By Gillian Slade on November 10, 2017.
About 100 feet below the surface is a deep underground tunnel, which was both top secret and Mollie Webster’s first posting in the Women’s Royal Naval Service in 1944.
She would work for about a year in this combined “Services Communications Unit,” staffed by about 200 personnel and located near Portsmouth at Fort Southwick, said Webster, now 90 years old.
Webster was in demand this week as a guest speaker in Medicine Hat at the Kiwanis club and the Royal United Services Institute.
She would spend 12 hours on duty and 12 hours off duty in this underground facility where the D-Day landings in Europe were planned and became known as the “Over Lords” operations. Although D-Day had already taken place when Webster arrived there, the unit continued to be busy handling communications for the army, navy and air force activities.
“My duty as a messenger was to take signals from teleprinters to the plotting room and to various personnel,” said Webster, who never knew what the messages contained and had been required to take an oath of silence about what she knew for the next 50 years.
“It was ever so busy,” said Webster.
The underground tunnel was like being in a submarine, complete with a canteen and a sick bay, she said. Webster was billeted some miles from the tunnel in what is now the HMS gunnery school.
This past summer Webster had an opportunity to revisit the underground tunnel when Earl and Judy Morris of Medicine Hat visited her in England.
The tunnels are now owned by a private individual, said Earl.
Born in England in 1927, after finishing school she attended art school to become a costume designer for stage and film.
From the age of about 12 she’d experienced air raids and bombing, had joined the Sea Cadets, and says it was “only natural” she would want to join the Royal Navy. Initially her parents were not in favour of the idea but finally relented.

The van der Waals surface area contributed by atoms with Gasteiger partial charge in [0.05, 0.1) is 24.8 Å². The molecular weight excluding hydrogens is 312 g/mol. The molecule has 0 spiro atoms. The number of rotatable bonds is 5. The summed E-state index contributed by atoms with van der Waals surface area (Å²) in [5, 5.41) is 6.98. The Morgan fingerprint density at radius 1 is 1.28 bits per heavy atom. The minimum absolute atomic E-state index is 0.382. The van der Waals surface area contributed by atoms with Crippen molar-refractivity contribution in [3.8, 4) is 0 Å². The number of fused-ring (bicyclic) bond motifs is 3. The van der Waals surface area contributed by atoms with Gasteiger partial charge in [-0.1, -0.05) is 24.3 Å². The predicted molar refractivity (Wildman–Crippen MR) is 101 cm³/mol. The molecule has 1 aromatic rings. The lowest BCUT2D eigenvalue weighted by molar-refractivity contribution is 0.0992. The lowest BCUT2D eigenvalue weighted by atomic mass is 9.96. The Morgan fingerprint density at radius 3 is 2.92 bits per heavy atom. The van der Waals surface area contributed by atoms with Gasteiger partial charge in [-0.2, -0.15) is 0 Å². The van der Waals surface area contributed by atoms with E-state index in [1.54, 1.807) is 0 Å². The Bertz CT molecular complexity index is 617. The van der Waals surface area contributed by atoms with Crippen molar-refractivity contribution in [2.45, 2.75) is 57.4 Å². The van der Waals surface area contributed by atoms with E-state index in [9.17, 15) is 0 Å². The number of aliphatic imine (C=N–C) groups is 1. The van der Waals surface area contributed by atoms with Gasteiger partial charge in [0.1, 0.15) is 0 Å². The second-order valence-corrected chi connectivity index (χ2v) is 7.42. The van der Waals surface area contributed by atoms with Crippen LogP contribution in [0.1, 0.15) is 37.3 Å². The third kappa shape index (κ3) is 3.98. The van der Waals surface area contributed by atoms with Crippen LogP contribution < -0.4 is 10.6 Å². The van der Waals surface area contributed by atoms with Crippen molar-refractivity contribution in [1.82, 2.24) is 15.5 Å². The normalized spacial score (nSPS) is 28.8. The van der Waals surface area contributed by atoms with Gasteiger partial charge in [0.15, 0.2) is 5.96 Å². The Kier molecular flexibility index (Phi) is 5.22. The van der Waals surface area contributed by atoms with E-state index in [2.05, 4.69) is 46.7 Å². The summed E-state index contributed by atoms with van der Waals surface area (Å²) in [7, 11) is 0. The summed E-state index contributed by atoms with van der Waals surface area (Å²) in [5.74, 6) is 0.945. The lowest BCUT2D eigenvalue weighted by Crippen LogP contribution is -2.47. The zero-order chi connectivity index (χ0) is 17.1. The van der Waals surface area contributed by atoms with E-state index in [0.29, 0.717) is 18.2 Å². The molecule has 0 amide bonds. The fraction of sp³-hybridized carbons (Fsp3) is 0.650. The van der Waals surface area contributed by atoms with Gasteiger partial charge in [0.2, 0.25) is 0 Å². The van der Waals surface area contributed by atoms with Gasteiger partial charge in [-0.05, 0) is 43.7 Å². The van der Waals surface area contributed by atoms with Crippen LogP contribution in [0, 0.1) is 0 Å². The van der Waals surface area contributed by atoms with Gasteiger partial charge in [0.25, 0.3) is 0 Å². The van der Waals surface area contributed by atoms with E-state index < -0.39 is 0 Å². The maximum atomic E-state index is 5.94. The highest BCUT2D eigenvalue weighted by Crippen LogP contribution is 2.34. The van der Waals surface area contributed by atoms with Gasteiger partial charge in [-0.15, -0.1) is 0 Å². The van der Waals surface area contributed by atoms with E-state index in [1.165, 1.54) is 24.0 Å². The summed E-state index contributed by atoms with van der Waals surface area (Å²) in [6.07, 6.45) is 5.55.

Webster’s eyes sparkle with excitement as she talks about the train journey into London to have her interview with the Admiralty. It all went well and she would soon commence a three-week training period in London, October 1944.
When the war was over, her life would take some interesting turns, including immigrating to Canada, living in Medicine Hat, and become a Canadian citizen.
At the end of the war Webster had an opportunity to attend an instructors’ course, was promoted to Petty Officer, and posted back to Portsmouth HMS Haslar Hospital to set up an arts and crafts program for those dealing with disabilities after the Second World War.
She was discharged from the Royal Navy in 1949 and began formal training as an occupational therapist.
She married Bill Webster in 1954. He’d joined the Royal Air Force in 1943 and had been posted to Medicine Hat for a while.
In 1979, they decided to make a fresh start in Canada and more specifically in Medicine Hat with Mollie as occupational therapist at Medicine Hat Regional Hospital.
They became Canadian citizens in 1982. Bill died in 2008 and Mollie now lives in England.
Her life appears to have taken numerous turns with something that connects them all. She says it feels as though God had a hand in it.
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